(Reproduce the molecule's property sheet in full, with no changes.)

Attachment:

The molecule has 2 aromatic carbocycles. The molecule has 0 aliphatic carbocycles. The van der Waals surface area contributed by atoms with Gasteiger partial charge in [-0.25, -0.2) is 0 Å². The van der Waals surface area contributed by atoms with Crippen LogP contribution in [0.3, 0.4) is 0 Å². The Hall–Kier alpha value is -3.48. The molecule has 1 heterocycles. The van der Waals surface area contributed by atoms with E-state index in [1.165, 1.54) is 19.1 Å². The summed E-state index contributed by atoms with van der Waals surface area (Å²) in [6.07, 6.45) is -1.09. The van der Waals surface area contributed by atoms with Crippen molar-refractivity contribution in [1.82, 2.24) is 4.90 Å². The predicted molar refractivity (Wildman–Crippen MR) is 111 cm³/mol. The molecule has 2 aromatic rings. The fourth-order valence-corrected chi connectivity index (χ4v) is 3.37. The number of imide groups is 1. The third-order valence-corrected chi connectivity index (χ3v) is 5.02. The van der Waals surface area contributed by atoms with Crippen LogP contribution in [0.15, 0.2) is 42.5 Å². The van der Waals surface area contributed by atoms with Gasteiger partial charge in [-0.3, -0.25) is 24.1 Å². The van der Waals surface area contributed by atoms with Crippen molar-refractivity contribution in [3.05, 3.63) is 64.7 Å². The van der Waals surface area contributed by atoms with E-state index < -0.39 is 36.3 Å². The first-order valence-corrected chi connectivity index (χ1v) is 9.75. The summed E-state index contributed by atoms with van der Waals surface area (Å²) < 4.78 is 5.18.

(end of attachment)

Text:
The molecule has 2 aromatic carbocycles. The molecule has 0 aliphatic carbocycles. The van der Waals surface area contributed by atoms with Gasteiger partial charge in [-0.25, -0.2) is 0 Å². The van der Waals surface area contributed by atoms with Crippen LogP contribution in [0.3, 0.4) is 0 Å². The Hall–Kier alpha value is -3.48. The molecule has 1 heterocycles. The van der Waals surface area contributed by atoms with E-state index in [1.165, 1.54) is 19.1 Å². The summed E-state index contributed by atoms with van der Waals surface area (Å²) in [6.07, 6.45) is -1.09. The van der Waals surface area contributed by atoms with Crippen molar-refractivity contribution in [1.82, 2.24) is 4.90 Å². The predicted molar refractivity (Wildman–Crippen MR) is 111 cm³/mol. The molecule has 2 aromatic rings. The fourth-order valence-corrected chi connectivity index (χ4v) is 3.37. The number of imide groups is 1. The third-order valence-corrected chi connectivity index (χ3v) is 5.02. The van der Waals surface area contributed by atoms with Crippen LogP contribution in [0.15, 0.2) is 42.5 Å². The van der Waals surface area contributed by atoms with Gasteiger partial charge in [-0.3, -0.25) is 24.1 Å². The van der Waals surface area contributed by atoms with Crippen molar-refractivity contribution in [3.05, 3.63) is 64.7 Å². The van der Waals surface area contributed by atoms with E-state index < -0.39 is 36.3 Å². The first-order valence-corrected chi connectivity index (χ1v) is 9.75. The summed E-state index contributed by atoms with van der Waals surface area (Å²) < 4.78 is 5.18.